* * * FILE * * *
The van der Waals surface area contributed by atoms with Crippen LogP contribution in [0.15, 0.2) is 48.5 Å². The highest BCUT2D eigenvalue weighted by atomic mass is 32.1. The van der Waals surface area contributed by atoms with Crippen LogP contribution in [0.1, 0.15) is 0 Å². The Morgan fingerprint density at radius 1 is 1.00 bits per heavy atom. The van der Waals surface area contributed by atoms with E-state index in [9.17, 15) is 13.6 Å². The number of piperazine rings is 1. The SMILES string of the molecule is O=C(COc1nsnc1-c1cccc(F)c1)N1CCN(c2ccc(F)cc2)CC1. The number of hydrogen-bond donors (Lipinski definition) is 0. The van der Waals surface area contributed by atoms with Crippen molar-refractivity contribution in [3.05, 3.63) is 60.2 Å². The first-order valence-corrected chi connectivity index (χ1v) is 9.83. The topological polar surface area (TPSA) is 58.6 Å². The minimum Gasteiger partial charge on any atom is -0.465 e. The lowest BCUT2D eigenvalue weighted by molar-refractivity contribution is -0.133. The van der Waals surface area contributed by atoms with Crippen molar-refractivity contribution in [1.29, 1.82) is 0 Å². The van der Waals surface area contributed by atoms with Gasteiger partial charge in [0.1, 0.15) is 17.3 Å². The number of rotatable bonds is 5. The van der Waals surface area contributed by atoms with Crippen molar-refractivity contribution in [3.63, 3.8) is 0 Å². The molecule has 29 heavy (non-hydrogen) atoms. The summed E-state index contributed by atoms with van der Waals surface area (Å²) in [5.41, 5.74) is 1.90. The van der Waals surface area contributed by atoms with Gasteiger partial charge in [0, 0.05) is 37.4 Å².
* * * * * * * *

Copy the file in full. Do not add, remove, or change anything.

The van der Waals surface area contributed by atoms with Crippen LogP contribution in [0.15, 0.2) is 48.5 Å². The highest BCUT2D eigenvalue weighted by atomic mass is 32.1. The van der Waals surface area contributed by atoms with Crippen LogP contribution in [0.1, 0.15) is 0 Å². The Morgan fingerprint density at radius 1 is 1.00 bits per heavy atom. The van der Waals surface area contributed by atoms with E-state index in [9.17, 15) is 13.6 Å². The number of piperazine rings is 1. The SMILES string of the molecule is O=C(COc1nsnc1-c1cccc(F)c1)N1CCN(c2ccc(F)cc2)CC1. The number of hydrogen-bond donors (Lipinski definition) is 0. The van der Waals surface area contributed by atoms with Crippen molar-refractivity contribution in [3.05, 3.63) is 60.2 Å². The first-order valence-corrected chi connectivity index (χ1v) is 9.83. The topological polar surface area (TPSA) is 58.6 Å². The minimum Gasteiger partial charge on any atom is -0.465 e. The lowest BCUT2D eigenvalue weighted by molar-refractivity contribution is -0.133. The van der Waals surface area contributed by atoms with Crippen molar-refractivity contribution in [1.29, 1.82) is 0 Å². The van der Waals surface area contributed by atoms with Gasteiger partial charge in [0.1, 0.15) is 17.3 Å². The number of rotatable bonds is 5. The van der Waals surface area contributed by atoms with Crippen molar-refractivity contribution in [3.63, 3.8) is 0 Å². The molecule has 29 heavy (non-hydrogen) atoms. The summed E-state index contributed by atoms with van der Waals surface area (Å²) in [5.41, 5.74) is 1.90. The van der Waals surface area contributed by atoms with Gasteiger partial charge in [0, 0.05) is 37.4 Å².